Participating in this special volunteer project means to be able to actively contribute to nature and wildlife conservation on the magnificent Seychelles island of Cousin. As a volunteer in this species conservation programme, established in 2017, you receive essential conservation knowledge due to your involvement in various projects and tasks, and acquire valuable skills in implementing research methods and conservation measures. Together with your team of international volunteers and instructed by long-term experienced conservationists you dedicate yourself to endangered sea turtle and seabird monitoring, take part in wildlife censuses, support important restoration activities and, in this way, contribute to protecting and preserving the island’s pristine flora and fauna.
Within the Western part of the Indian Ocean, 1000 miles off the East African coast, lies the Seychelles archipelago, an unspoiled paradise and home to countless species on our planet. West of the second largest island Praslin you can find the small island of Cousin, a nature reserve for endemic animal and plant species, and location of the project. Despite its size of only 27 ha, Cousin boasts a diversity and abundance of species and habitats. The plateau area, used as a coconut plantation from the early 1900s until the late 60ies, is now dominated by mapou (Pisonia grandis), Indian mulberry (Morinda citrifolia) and bwa sousouri (Ochrosia oppositifolia) forests. Wetlands are home to various insect, bird, reptile and amphibian species. Furthermore, five of the Seychelles’ eleven endemic land birds can be found on Cousin Island.
The project usually starts on the first Monday of the month. We advise you to book your flight straight to Praslin. Please make sure to arrive the weekend (Sunday) before the project starts and book a room near Grand Anse, Praslin. The project’s programme coordinator picks you up on Monday morning at a certain meeting point and takes you to the harbour of the island. There you will go on a boat that takes you straight to Cousin. After your arrival on Cousin, you can meet the team, familiarize yourself with your accommodation and the area and get an introduction to the project’s work and goals.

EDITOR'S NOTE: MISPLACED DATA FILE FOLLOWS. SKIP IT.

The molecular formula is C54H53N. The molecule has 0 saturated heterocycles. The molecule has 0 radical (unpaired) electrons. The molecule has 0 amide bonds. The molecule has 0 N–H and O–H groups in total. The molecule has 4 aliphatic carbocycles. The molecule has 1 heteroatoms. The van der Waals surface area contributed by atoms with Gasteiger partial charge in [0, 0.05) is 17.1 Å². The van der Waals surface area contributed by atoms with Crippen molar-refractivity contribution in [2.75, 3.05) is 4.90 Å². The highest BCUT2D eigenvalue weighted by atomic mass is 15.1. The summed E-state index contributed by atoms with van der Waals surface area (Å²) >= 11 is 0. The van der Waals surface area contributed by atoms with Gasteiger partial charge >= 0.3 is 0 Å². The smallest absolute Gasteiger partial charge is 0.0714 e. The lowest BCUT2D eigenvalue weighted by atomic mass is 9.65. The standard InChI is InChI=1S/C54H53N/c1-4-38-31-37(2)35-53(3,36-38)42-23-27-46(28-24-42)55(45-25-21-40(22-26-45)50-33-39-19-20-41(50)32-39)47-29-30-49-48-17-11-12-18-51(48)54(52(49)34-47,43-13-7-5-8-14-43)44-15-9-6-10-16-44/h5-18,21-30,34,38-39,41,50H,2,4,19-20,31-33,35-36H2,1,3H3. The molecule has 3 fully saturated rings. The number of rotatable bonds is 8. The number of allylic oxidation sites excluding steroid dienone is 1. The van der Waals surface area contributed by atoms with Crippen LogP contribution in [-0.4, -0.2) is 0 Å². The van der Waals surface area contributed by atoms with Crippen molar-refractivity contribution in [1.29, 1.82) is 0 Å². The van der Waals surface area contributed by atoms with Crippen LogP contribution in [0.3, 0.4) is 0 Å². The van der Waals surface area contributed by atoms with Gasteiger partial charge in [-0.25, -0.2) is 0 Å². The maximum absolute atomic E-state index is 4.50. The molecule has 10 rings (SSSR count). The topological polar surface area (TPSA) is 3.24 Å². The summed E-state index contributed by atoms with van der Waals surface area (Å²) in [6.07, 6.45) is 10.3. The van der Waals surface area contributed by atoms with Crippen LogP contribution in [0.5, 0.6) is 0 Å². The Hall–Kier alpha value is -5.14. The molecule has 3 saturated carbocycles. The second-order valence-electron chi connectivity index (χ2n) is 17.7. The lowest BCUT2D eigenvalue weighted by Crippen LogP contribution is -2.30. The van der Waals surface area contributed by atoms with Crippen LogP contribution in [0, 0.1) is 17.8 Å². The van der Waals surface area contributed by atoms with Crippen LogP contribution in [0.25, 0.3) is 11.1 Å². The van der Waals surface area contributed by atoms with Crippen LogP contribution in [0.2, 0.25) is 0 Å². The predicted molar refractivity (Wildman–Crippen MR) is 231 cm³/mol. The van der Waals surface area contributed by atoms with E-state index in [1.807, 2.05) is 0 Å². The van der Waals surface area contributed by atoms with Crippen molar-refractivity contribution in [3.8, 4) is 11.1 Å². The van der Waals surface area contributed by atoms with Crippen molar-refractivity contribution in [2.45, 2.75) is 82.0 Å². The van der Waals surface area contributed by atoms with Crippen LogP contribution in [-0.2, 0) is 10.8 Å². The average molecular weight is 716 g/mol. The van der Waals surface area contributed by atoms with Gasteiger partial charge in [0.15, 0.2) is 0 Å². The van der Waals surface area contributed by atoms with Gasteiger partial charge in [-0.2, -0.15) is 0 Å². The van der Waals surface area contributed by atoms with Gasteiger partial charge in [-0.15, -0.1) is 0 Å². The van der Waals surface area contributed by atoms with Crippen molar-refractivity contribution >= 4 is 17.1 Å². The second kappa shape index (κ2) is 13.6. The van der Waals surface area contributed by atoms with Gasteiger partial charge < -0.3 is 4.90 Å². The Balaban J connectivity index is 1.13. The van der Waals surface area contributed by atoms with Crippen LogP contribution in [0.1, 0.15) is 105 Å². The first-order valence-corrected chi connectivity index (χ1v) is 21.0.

Your volunteer tasks focus on protecting endangered sea turtles and sea birds, particularly by intense monitoring activities. In general, your tasks are dependent on the season.
Turtle nest monitoring takes place from September to March. It is the intense part of the year as patrols need to be done six times a day all around the island. This means noting down all turtle tracks, observing them on land until they lay eggs and leave the island, measuring the animals’ carapace and counting eggs when possible, identifying each stage of nesting, tagging if the turtle is untagged and marking the nest site. At the end of a patrol unit the data needs to be entered in the computer data base.
Sea bird monitoring takes place from February to October. Sea birds can provide us with valuable information regarding the health and status of marine ecosystems. Data, gathered through population and/or chick censuses, can help to identify certain changes which necessitate the development of certain conservation measures.